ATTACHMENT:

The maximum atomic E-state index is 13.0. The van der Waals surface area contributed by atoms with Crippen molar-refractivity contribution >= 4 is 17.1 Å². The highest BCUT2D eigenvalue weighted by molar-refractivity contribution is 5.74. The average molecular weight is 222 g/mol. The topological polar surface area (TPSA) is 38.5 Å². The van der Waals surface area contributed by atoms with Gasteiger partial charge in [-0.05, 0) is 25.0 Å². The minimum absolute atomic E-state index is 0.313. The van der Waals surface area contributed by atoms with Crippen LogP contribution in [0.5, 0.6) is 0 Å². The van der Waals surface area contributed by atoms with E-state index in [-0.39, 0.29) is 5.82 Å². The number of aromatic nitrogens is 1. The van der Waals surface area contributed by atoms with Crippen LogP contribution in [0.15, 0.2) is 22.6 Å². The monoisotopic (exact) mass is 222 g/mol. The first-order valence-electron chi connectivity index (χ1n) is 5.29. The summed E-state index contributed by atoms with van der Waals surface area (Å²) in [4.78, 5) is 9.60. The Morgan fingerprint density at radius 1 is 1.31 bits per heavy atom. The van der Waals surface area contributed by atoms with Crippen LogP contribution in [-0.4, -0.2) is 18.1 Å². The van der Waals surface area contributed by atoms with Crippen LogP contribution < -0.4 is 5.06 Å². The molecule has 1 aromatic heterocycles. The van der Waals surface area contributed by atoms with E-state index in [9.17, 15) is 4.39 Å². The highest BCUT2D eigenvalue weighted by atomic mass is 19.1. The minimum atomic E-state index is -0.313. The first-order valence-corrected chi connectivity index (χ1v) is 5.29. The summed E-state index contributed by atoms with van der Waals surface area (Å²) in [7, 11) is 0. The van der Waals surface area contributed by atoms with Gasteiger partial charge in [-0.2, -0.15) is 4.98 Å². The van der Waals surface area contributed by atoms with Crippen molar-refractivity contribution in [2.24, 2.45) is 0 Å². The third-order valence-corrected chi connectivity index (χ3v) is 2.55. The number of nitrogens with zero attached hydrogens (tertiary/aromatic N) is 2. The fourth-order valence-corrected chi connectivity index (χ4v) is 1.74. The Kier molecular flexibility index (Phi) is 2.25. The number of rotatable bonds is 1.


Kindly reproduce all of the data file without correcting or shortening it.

The maximum atomic E-state index is 13.0. The van der Waals surface area contributed by atoms with Crippen molar-refractivity contribution >= 4 is 17.1 Å². The highest BCUT2D eigenvalue weighted by molar-refractivity contribution is 5.74. The average molecular weight is 222 g/mol. The topological polar surface area (TPSA) is 38.5 Å². The van der Waals surface area contributed by atoms with Gasteiger partial charge in [-0.05, 0) is 25.0 Å². The minimum absolute atomic E-state index is 0.313. The van der Waals surface area contributed by atoms with Crippen LogP contribution in [0.5, 0.6) is 0 Å². The van der Waals surface area contributed by atoms with E-state index in [-0.39, 0.29) is 5.82 Å². The number of aromatic nitrogens is 1. The van der Waals surface area contributed by atoms with Crippen LogP contribution in [0.15, 0.2) is 22.6 Å². The monoisotopic (exact) mass is 222 g/mol. The first-order valence-electron chi connectivity index (χ1n) is 5.29. The summed E-state index contributed by atoms with van der Waals surface area (Å²) in [4.78, 5) is 9.60. The Morgan fingerprint density at radius 1 is 1.31 bits per heavy atom. The van der Waals surface area contributed by atoms with Crippen LogP contribution in [-0.4, -0.2) is 18.1 Å². The van der Waals surface area contributed by atoms with Crippen LogP contribution < -0.4 is 5.06 Å². The molecule has 1 aromatic heterocycles. The van der Waals surface area contributed by atoms with E-state index in [9.17, 15) is 4.39 Å². The highest BCUT2D eigenvalue weighted by atomic mass is 19.1. The minimum atomic E-state index is -0.313. The first-order valence-corrected chi connectivity index (χ1v) is 5.29. The summed E-state index contributed by atoms with van der Waals surface area (Å²) in [7, 11) is 0. The van der Waals surface area contributed by atoms with Gasteiger partial charge in [-0.2, -0.15) is 4.98 Å². The van der Waals surface area contributed by atoms with Crippen molar-refractivity contribution in [2.24, 2.45) is 0 Å². The third-order valence-corrected chi connectivity index (χ3v) is 2.55. The number of nitrogens with zero attached hydrogens (tertiary/aromatic N) is 2. The fourth-order valence-corrected chi connectivity index (χ4v) is 1.74. The Kier molecular flexibility index (Phi) is 2.25. The number of rotatable bonds is 1.